Leischow and the other leaders of the D&I Affinity Network — Rodger Kessler, research professor and director of dissemination and implementation, and Matt Buman, associate professor, both of the College of Health Solutions — secured a grant from the Arizona Biomedical Research Centre to implement a yearlong training program on dissemination and implementation methodology. Part of the  grant will fund four nationally recognized experts in D&I methods, two this spring and two in the fall, to speak on D&I strategies and increase understanding about how this method can accelerate the pace at which research is implemented.

“We want to create a pool of knowledge about D&I and increase the use of D&I methodology to help speed innovation in many areas of health to have a greater impact on our Arizona communities,” Leischow said.

“Dissemination and implementation represents a fundamental shift in the philosophy of science, focusing on rigorous and rapid response to questions that are important to our partners and communities,” Kessler said. “It applies to any health issue or research area. We are creating a flexible framework of people from a broad spectrum of translation, who will learn from each other and achieve more than if each person or system worked on the same problem in isolation. It will serve as the cornerstone to academic and community research at ASU going forward.”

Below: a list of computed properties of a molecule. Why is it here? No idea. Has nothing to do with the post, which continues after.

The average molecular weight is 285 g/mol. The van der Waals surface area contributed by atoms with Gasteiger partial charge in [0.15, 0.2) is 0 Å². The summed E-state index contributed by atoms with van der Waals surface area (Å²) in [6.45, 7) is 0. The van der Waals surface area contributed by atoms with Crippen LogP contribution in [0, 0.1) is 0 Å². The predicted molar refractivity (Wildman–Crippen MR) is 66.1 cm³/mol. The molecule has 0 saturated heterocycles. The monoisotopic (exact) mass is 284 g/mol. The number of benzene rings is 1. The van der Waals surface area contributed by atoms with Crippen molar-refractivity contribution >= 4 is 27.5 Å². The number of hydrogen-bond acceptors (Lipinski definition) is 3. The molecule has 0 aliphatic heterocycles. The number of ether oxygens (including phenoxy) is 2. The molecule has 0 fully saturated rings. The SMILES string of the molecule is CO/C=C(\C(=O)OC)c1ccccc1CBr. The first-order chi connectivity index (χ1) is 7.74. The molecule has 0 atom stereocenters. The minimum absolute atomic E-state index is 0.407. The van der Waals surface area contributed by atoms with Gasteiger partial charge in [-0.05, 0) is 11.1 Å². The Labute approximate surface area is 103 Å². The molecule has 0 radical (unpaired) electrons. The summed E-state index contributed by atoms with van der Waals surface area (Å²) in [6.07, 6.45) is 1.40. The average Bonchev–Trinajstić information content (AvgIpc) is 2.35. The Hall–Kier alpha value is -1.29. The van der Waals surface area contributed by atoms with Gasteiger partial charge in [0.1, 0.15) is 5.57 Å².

Flexibility is key to the dissemination and implementation process and the affinity network structure, agreed Deborah Williams, clinical assistant professor and manager of the College of Health Solutions Translational Team initiative. Affinity networks also depend on the relationships that happen when scientists collaborate.

“It’s based on, not only the value of the knowledge, but also recognizes that the flow of knowledge is itself a resource,” she said. “So this affinity network is not really a rigid structure. It’s more of a pathway that allows for the accumulation and transfer of knowledge. You have to create a pathway, or knowledge doesn’t go anywhere. This structure is a recognition that the world is more relational than we realize and that those relationships have value.”

This more nimble affinity network system will make it easier to work with community partners as well.

“We hear over and over that the community is eager to connect with ASU experts or researchers, but there’s not always a way to do that,” Williams said. “And sometimes the community is doing things very similarly to what our researchers are doing, so this D&I network will help us build connections to learn from each other better ways to do things and not duplicate efforts.”

Learn more about the Dissemination and Implementation Affinity Network and how to join the kickoff seminar on Jan. 25.

Kelly Krause

Media and communications manager, College of Health Solutions